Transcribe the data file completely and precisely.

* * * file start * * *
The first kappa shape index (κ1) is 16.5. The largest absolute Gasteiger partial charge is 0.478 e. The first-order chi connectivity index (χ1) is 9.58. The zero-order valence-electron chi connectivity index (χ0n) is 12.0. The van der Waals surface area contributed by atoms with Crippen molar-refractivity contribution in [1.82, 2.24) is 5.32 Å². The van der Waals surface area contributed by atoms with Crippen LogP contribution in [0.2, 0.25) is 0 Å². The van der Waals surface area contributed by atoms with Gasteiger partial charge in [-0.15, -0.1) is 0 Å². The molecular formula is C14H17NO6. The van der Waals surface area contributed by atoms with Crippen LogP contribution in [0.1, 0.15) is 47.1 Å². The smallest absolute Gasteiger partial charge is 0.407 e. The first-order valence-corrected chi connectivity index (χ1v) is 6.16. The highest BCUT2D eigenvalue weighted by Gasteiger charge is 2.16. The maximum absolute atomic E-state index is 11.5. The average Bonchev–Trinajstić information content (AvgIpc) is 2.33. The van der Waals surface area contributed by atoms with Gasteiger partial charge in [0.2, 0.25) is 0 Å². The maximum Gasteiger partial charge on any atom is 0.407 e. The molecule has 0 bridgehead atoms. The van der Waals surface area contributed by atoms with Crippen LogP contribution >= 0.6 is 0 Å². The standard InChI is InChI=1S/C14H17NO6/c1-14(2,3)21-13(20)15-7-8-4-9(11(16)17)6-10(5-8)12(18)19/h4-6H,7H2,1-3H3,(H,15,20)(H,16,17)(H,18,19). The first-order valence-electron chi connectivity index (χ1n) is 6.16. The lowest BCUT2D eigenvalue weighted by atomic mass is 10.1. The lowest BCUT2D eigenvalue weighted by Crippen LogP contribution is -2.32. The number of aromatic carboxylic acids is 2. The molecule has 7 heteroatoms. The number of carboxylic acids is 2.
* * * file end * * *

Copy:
The first kappa shape index (κ1) is 16.5. The largest absolute Gasteiger partial charge is 0.478 e. The first-order chi connectivity index (χ1) is 9.58. The zero-order valence-electron chi connectivity index (χ0n) is 12.0. The van der Waals surface area contributed by atoms with Crippen molar-refractivity contribution in [1.82, 2.24) is 5.32 Å². The van der Waals surface area contributed by atoms with Crippen LogP contribution in [0.2, 0.25) is 0 Å². The van der Waals surface area contributed by atoms with Gasteiger partial charge in [-0.15, -0.1) is 0 Å². The molecular formula is C14H17NO6. The van der Waals surface area contributed by atoms with Crippen LogP contribution in [0.1, 0.15) is 47.1 Å². The smallest absolute Gasteiger partial charge is 0.407 e. The first-order valence-corrected chi connectivity index (χ1v) is 6.16. The highest BCUT2D eigenvalue weighted by Gasteiger charge is 2.16. The maximum absolute atomic E-state index is 11.5. The average Bonchev–Trinajstić information content (AvgIpc) is 2.33. The van der Waals surface area contributed by atoms with Gasteiger partial charge in [0.2, 0.25) is 0 Å². The maximum Gasteiger partial charge on any atom is 0.407 e. The molecule has 0 bridgehead atoms. The van der Waals surface area contributed by atoms with Crippen LogP contribution >= 0.6 is 0 Å². The standard InChI is InChI=1S/C14H17NO6/c1-14(2,3)21-13(20)15-7-8-4-9(11(16)17)6-10(5-8)12(18)19/h4-6H,7H2,1-3H3,(H,15,20)(H,16,17)(H,18,19). The first-order valence-electron chi connectivity index (χ1n) is 6.16. The lowest BCUT2D eigenvalue weighted by atomic mass is 10.1. The lowest BCUT2D eigenvalue weighted by Crippen LogP contribution is -2.32. The number of aromatic carboxylic acids is 2. The molecule has 7 heteroatoms. The number of carboxylic acids is 2.